Waste firm reminds people about safe recycling after fire at Wigan depot

Items placed in the wrong household bin have been blamed for the fire.

Friday, 25th June 2021, 9:34 am

A small blaze broke out in the transfer station at the Kirkless centre on June 13, Wigan Council's waste partner FCC Environment said.

A cluster of electrical items placed incorrectly in a household dry mixed recycling bin caught fire in the storage bay at the Makerfield Way depot.

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The Kirkless depot in Ince

Thankfully no-one was hurt and only minor damage was caused after staff at the facility spotted the flames quickly and took immediate action.

However, FCC Environment now wants to remind residents why it is vital that all electrical and battery-operated items are delivered to one of the three recycling centres within the Wigan borough for responsible treatment and disposal.

FCC Environment's area supervisor Tracy Roe said: "Dealing with people’s waste can be hazardous, but as a business and as an industry we have gone to great lengths and indeed expense to endeavour to make the sector as safe as it can be.

"So we have very clear processes in place to spot incidents of this nature and we have clear protocols to deal with them, which were tested with this incident.

“As required of us, we had to spread, dampen down the stock and place a fire watch process in place using a thermal imaging camera and remove all material affected by the fire which unfortunately meant valuable material was no longer able to be recycled, and instead was downgraded to domestic waste before resuming operations.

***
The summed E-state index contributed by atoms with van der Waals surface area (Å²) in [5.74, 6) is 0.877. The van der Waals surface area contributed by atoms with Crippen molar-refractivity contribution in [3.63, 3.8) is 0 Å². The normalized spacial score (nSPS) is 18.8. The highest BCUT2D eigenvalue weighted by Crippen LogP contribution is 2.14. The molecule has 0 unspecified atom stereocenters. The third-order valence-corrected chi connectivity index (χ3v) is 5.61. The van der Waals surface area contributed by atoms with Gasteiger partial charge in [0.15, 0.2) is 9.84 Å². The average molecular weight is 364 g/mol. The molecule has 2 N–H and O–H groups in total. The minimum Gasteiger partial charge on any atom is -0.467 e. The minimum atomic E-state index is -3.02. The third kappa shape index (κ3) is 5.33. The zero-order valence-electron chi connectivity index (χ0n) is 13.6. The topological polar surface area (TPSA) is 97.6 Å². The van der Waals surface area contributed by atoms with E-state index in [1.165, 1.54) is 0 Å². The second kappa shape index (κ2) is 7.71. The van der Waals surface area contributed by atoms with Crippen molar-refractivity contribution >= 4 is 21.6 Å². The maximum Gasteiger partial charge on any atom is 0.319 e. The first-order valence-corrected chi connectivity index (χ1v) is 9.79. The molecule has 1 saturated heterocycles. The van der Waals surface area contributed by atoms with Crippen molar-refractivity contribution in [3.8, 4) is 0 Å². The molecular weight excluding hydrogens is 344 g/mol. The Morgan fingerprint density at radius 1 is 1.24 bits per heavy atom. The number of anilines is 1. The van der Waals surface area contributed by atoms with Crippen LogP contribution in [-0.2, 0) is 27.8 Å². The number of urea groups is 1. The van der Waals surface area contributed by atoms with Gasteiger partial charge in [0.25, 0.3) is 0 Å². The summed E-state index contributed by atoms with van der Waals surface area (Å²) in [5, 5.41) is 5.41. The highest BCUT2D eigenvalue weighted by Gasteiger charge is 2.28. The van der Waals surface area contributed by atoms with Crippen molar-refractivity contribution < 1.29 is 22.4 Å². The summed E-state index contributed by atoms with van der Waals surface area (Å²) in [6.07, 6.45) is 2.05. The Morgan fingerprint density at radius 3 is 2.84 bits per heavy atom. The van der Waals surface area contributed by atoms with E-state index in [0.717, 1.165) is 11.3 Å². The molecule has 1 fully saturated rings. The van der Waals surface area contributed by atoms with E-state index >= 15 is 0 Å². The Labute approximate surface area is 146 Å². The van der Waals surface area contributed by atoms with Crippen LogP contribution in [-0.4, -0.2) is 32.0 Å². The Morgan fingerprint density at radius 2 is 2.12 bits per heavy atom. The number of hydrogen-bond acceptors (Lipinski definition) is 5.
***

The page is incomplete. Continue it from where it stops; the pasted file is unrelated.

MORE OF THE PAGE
"In this case, no one was injured, and no major damage was done to our premises, but we would call upon the public to please think before putting any electrical or battery-operated items in their household waste bins.”

Dead batteries thrown away with other waste and recycling are likely to be crushed or punctured once the waste is collected and processed.

Some battery types, like lithium-ion (Li-ion) and nickel-metal Hydride (NiMH), can ignite or even explode when they are damaged.

Once this happens, the batteries can quickly set fire to other materials present in the waste, like paper, leading to serious incidents that put lives at risk.

Although safe to use normally, powerful lithium-ion batteries are typically the most dangerous if they are not recycled properly.

These batteries are often found in products like laptops, tablets, mobile phones, radio-controlled toys, Bluetooth devices, shavers, electric toothbrushes, power tools, scooters and e-cigarettes.

Recent data shows that, between April 2019 and March 2020, lithium-ion batteries alone were thought to be responsible for more than 250 fires at waste facilities during, accounting for some 38 per cent of all fires.

Coun Paul Prescott, portfolio holder for environmental services at Wigan Council, said: “It’s not just electrical items that cause fires at our waste and recycling facilities. Every summer we also have cases of disposable BBQ trays being popped into household bins before they are thoroughly cool and the still hot coals are also known to cause fires.

"We would therefore ask that, as the summer starts, the public leave disposable trays, and indeed coals from a static BBQ, for some days before transporting to us at the recycling centre.”

The three sites are Kirkless on Makerfield Way in Higher Ince, Slag Lane in Leigh and the Chanters Industrial Estate in Atherton. They are open seven days a week, from 8am until 7.45pm in the summer and 9am until 5.45pm in the winter, except Christmas Day, Boxing Day, and New Year’s Day.

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